American General Benjamin Lincoln dies

American General Benjamin Lincoln dies

 

On this day in history, May 9, 1810, American General Benjamin Lincoln dies. Benjamin Lincoln was born into a prominent family in Hingham, Massachusetts, 16 miles southeast of Boston, in 1733. His father was wealthy and politically active and Benjamin followed in his footsteps, becoming the town constable at the age of 21 and the town clerk at the age of 24. Lincoln also joined the Suffolk County militia as an adjutant under his father who was the colonel.

 

Lincoln held town posts for 20 years leading up to the Revolution and became known for his administrative ability. He did not serve in combat during the French and Indian War, but was involved in procuring supplies, recruitment and training of his father’s regiment. Shortly before the outbreak of the Revolution, Lincoln was elected to the colonial assembly and became a lieutenant colonel in the militia.

           

When British Governor Thomas Gage dissolved the colonial assembly in 1774, the representatives continued to meet as a provincial congress. Lincoln became the Congress’ secretary and held several key administrative positions supplying the army. When the war broke out he became a Major General over the militia. After the British abandoned Boston, Lincoln was given command of a Massachusetts regiment sent to join the Continental Army at New York. They saw action at the Battle of White Plains, but soon returned to Massachusetts, as their enlistment terms had expired.

 

In 1777, Lincoln was appointed a major general in the Continental Army on the advice of George Washington. He was sent to assist in repelling the British invasion from Canada and took part in the Battles of Saratoga, where he was shot in the ankle, an injury that would plague him for years.

 

In 1778, Lincoln was given command over the Southern Department of the Continental Army where the British were attempting to take over Georgia and South Carolina. His efforts were constantly plagued by the unwillingness of local authorities to cooperate with the Army. He was constantly short on soldiers and supplies. He successfully repelled an invasion attempt on Charleston in May, 1779, but failed to capture Savannah in October. Lincoln’s worst failure occurred in May of 1780 when his entire army was captured at the Siege of Charleston, the largest American defeat of the entire war.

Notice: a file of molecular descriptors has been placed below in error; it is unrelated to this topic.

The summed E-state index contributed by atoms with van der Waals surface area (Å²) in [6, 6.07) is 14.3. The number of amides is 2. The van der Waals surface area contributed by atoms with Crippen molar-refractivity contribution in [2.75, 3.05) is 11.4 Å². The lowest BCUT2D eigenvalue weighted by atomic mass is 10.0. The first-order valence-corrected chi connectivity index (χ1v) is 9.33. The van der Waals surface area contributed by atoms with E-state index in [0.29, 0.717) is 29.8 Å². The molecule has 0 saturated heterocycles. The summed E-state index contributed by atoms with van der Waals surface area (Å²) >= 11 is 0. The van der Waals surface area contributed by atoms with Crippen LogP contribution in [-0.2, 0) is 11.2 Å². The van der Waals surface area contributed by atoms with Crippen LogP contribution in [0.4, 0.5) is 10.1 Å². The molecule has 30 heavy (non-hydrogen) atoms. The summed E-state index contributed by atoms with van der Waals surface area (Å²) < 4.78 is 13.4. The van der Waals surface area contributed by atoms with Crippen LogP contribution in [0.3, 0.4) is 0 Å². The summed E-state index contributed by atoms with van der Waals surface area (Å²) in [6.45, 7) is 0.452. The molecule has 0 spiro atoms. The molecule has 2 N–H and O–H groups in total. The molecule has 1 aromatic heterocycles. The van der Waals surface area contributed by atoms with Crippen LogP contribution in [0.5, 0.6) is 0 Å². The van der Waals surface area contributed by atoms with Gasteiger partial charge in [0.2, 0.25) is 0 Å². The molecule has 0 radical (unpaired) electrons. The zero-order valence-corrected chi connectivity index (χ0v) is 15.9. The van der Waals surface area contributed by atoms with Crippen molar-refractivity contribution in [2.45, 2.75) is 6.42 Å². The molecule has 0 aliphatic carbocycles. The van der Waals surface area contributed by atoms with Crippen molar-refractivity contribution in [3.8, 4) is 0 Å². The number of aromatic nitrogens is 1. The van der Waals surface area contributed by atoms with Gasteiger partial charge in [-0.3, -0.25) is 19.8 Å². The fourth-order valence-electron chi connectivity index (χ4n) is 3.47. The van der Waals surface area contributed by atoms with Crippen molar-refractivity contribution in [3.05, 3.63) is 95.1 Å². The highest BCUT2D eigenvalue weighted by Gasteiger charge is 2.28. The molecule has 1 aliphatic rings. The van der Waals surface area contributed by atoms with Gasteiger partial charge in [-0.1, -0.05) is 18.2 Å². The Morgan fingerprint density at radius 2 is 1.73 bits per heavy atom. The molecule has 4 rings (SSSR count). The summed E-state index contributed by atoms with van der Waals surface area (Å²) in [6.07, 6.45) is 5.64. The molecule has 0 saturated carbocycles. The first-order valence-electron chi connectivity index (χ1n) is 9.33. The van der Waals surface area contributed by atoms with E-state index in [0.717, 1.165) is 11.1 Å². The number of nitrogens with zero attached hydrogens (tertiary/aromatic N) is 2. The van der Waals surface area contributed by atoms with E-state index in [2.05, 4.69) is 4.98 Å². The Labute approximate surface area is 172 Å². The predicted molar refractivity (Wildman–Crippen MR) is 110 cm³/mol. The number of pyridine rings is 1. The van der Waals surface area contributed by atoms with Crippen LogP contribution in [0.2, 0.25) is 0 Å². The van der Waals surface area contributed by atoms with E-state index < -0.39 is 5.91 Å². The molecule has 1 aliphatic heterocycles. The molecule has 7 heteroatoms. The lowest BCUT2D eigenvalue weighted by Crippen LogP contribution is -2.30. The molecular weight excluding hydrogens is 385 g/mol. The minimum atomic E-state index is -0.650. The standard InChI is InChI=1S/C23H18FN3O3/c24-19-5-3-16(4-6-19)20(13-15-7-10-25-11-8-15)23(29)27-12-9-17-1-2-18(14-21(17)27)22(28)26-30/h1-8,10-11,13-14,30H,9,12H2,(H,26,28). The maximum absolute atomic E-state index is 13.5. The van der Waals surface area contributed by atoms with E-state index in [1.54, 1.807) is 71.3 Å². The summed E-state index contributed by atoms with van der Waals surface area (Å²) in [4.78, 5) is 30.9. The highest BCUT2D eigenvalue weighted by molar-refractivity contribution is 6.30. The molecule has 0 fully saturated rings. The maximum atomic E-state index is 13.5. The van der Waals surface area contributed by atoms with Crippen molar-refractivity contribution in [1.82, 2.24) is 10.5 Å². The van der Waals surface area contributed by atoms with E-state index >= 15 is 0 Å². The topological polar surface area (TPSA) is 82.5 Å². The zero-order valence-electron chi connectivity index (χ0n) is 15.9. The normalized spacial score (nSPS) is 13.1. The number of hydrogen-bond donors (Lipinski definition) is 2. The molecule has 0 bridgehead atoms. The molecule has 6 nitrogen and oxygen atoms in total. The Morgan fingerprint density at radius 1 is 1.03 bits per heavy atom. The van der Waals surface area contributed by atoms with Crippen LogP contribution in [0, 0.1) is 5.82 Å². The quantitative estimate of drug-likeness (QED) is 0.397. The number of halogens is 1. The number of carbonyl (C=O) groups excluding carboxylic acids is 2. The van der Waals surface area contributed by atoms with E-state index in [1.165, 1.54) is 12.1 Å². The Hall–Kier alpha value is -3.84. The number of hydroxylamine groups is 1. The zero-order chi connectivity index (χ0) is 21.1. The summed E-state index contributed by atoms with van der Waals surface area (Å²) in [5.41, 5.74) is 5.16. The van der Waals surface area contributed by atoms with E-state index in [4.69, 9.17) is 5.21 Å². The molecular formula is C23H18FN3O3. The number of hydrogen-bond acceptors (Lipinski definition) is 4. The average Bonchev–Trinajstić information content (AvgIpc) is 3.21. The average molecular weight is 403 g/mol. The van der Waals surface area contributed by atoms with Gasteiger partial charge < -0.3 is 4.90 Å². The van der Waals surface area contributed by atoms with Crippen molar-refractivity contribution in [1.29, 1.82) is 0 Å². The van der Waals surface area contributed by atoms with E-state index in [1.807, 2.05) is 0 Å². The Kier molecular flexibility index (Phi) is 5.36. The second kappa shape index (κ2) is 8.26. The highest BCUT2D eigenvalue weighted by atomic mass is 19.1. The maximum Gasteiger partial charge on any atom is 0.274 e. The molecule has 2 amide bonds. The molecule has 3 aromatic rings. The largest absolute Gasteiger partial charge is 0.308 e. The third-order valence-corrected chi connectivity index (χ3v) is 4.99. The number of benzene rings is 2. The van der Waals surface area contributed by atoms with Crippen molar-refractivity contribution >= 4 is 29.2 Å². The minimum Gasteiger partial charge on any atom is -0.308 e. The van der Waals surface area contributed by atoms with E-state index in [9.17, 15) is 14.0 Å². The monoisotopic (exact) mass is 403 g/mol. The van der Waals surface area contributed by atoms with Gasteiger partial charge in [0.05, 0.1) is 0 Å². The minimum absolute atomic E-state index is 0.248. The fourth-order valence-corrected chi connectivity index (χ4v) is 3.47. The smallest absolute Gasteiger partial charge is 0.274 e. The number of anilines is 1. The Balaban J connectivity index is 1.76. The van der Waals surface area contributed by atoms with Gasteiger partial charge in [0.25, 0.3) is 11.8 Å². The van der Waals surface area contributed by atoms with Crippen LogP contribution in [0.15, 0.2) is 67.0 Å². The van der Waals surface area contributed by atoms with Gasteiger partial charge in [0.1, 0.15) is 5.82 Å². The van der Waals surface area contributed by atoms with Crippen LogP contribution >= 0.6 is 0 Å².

In spite of this failure, Lincoln retained his good standing in the eyes of Washington and the Congress, largely because he had obeyed the civilian authorities in Charleston who didn’t want him to abandon the town. After being exchanged as a prisoner of war, Lincoln was given command of one of three regiments that marched with George Washington to Yorktown, Virginia. Lincoln was the overall general in charge of the siege and, as second in command to Washington, received the surrendered sword of British General Cornwallis from his second in command, General Charles O’Hara.

 

After Yorktown, Lincoln was made the first Secretary of War by the Confederation Congress until the end of the war. Returning to Massachusetts, Lincoln invested in land in Maine and retained his position as first Major General of the militia. In this position, Lincoln led an army that put down Shay’s Rebellion in 1787. Lincoln then served at the Massachusetts Constitutional Ratifying Convention where he supported the Constitution’s adoption and served a term as lieutenant governor.

 

Once George Washington became President, he appointed Lincoln to the influential post of Customs Collector for Boston. He held this lucrative position for the rest of his life. Washington called on him a few times to conduct sensitive negotiations with Indian tribes as well. Lincoln finally passed away in 1810 in Hingham and is buried in the Old Ship Burying Ground.

 

http://www.revolutionary-war-and-beyond.com  

 

Jack Manning

President General

2019 – 2021

National Society Sons of the American Revolution

www.sar.org

 

“A democracy is nothing more than mob rule, where fifty-one percent of the people may take away the rights of the other forty-nine.”
Thomas Jefferson


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